Walking Forest Blues


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Transcript:
I went to the woods to live haphazardly, from hand to mouth, marching like an army on my stomach. The path travels through me like a wave, like a particle. I’ve learned nothing, & am much the better for it — the forest teaches by confounding expectations. The bright orange of an eft, like the hair of a punk rocker, says: leave me alone. The spots on a fawn are a map to a country that doesn’t want to be found. The sun doesn’t move there, trapped in a net of trees. A hen turkey clucks not to lead her chicks, who disguise themselves as stones & vanish, but to lead me, her sudden unwanted charge — to draw me away. Which might turn out to be exactly where I was going.

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Speaking of forests, be sure to visit the June edition of the Festival of the Trees at Roundrock Journal. And for many more creepy-crawlies like the millipede in the video, check out the latest Circus of the Spineless, the blog carnival for invertebrates and the people who love them.

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I learned something about making poetry videos today: the addition of music can mean the difference between success and failure.

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I’m always excited to see other poet-bloggers making videos. Ren Powell recently launched a second blog to showcase her terrific poem animations, AnimaPoetics. I’m sure I’ll link to most of her videos at Moving Poems eventually, but do check out her site in the meantime. She’s posting new videos at the rate of roughly one a week.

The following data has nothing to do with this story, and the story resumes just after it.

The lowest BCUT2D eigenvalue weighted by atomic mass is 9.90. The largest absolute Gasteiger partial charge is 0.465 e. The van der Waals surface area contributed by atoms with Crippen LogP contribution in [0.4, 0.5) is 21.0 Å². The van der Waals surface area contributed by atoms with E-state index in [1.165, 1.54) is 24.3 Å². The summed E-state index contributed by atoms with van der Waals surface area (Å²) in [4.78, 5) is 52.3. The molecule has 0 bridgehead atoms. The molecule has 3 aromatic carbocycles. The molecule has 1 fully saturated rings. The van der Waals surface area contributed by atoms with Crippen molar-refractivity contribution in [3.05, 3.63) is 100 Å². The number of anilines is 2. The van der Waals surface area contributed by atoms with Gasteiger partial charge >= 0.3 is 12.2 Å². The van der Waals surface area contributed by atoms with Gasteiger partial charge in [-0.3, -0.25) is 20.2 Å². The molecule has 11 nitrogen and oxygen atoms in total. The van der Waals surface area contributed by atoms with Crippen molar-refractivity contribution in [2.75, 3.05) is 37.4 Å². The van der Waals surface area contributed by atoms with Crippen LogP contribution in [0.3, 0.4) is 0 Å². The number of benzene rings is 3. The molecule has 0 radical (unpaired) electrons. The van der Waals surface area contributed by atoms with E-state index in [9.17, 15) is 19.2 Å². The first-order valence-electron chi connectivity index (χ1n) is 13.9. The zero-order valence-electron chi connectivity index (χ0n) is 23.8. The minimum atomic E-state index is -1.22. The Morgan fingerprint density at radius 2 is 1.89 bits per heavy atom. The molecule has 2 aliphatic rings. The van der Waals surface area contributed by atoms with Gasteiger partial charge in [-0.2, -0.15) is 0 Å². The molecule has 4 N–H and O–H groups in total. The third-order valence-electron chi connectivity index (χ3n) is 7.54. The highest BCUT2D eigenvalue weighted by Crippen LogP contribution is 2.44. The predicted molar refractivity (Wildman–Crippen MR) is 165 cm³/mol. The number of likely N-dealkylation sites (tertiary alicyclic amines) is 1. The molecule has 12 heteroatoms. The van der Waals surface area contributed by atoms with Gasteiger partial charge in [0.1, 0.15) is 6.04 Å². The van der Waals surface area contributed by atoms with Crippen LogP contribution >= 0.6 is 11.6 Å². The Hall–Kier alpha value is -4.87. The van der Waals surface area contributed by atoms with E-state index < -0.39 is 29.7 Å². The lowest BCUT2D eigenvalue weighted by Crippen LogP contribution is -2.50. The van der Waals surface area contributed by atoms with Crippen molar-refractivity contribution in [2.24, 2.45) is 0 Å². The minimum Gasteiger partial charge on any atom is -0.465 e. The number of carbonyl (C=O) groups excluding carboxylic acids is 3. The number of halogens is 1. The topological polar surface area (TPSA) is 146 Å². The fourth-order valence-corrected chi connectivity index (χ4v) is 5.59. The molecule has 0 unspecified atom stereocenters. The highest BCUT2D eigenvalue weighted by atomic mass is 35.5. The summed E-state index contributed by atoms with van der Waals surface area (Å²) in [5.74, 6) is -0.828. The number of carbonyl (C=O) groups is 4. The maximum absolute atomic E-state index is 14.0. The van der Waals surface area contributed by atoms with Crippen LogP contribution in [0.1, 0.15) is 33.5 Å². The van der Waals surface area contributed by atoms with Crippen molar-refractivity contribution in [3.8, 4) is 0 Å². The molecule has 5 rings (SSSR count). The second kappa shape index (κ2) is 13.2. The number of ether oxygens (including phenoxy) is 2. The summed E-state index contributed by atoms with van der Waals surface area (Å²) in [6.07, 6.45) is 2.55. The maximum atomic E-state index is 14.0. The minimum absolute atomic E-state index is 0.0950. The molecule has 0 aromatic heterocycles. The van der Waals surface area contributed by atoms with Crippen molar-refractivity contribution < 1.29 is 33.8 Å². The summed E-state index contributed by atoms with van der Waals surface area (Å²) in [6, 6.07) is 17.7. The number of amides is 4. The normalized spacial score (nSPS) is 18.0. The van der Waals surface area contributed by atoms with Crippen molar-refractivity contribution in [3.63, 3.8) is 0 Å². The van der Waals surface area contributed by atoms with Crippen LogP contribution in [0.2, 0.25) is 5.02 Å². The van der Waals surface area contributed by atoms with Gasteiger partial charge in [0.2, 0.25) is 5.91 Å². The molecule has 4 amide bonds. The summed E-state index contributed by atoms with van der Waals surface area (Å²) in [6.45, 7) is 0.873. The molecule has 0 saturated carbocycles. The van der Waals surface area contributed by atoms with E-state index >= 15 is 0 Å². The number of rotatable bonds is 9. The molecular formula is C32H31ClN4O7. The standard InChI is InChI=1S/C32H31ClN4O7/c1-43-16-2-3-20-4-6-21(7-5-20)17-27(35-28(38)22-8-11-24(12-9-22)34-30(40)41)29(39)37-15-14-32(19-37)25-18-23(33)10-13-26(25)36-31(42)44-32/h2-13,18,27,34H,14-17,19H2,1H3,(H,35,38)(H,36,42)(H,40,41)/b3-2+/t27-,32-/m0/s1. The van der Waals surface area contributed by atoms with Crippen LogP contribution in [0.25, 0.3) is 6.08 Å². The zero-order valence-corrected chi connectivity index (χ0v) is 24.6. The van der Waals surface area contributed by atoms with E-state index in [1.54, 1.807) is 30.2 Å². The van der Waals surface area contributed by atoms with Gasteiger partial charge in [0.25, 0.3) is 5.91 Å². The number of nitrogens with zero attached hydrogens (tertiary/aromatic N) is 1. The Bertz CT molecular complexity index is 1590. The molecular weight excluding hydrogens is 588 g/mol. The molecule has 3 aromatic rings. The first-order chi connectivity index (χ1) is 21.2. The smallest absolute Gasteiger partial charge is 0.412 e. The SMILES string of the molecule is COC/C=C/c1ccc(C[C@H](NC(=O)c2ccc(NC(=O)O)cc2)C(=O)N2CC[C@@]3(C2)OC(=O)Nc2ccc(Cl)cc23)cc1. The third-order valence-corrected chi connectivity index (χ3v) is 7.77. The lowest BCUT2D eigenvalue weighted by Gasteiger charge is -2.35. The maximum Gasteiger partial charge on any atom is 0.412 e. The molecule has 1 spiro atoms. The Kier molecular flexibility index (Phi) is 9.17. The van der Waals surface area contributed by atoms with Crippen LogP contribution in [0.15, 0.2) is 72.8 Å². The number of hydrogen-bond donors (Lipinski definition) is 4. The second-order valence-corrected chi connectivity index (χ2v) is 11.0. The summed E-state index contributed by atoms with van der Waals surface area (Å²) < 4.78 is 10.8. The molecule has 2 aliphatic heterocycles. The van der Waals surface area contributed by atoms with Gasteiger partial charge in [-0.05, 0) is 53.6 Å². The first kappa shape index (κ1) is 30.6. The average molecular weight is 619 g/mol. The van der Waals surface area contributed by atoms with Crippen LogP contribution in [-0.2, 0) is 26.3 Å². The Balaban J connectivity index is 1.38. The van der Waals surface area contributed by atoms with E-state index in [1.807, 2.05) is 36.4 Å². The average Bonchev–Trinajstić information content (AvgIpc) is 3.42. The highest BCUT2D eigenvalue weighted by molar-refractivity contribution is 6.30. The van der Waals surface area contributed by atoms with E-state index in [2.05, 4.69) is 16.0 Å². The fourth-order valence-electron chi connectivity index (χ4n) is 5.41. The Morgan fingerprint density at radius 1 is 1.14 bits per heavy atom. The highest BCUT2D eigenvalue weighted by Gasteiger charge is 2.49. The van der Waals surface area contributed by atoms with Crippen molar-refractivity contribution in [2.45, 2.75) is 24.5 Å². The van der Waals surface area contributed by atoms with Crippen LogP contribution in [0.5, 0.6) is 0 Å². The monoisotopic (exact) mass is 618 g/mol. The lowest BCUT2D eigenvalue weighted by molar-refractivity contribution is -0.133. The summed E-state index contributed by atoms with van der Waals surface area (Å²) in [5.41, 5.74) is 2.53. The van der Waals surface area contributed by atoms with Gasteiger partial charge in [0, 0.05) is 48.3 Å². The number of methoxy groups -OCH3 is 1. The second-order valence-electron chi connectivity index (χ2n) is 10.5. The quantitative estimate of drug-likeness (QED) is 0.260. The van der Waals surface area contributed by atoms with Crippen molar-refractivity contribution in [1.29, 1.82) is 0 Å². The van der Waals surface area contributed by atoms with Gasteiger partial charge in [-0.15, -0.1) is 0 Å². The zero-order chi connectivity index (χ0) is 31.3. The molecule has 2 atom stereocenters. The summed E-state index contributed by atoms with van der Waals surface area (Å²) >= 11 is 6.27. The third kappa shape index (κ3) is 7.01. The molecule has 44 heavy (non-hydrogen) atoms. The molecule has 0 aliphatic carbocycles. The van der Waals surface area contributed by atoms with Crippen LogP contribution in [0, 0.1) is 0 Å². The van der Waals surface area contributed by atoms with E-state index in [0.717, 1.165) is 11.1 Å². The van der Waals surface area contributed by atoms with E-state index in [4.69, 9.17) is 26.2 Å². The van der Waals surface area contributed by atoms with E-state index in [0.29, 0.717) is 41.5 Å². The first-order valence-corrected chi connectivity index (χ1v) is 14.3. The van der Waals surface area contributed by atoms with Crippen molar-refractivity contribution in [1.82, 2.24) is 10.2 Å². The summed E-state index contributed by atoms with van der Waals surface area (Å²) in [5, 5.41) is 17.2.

17 Comments


  1. Nice! I enjoyed the orange lizard, both the line in the poem and the image in the video. Great stuff!

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    1. Thanks! (It’s actually not a lizard, but the terrestrial, juvenile form of a newt – an aquatic salamander. It’s poisonous, so the bright orange is indeed a warning color.)

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  2. Beautiful matching of words to images here Dave. I love the spots of a fawn line.

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    1. Thanks. I’m glad you liked that line — it’s the one I was proudest of.

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  3. I wish I’d written this text. Living haphazardly, from hand to mouth. Learning nothing. The confounding of expectations. It’s confounding too how “society” (a term I don’t care for but for which I don’t have a decent substitute) seems to expect us to learn constantly. I suppose it seems like an admirable and worthy expectation, but I don’t buy into it. I like to be lost myself. I loved the fawn in the video of course but also the red eft. The flare of that slow poisonous movement.

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    1. Hi Laura – No need to wish; you’ve written plenty of texts as good or better, though I notice you haven’t been linking your name to your Gaia blog lately.

      I suspect we learn most when we don’t think we’re learning at all. But since you’re an actual teacher, it’s interesting to hear you express such skepticism about learning!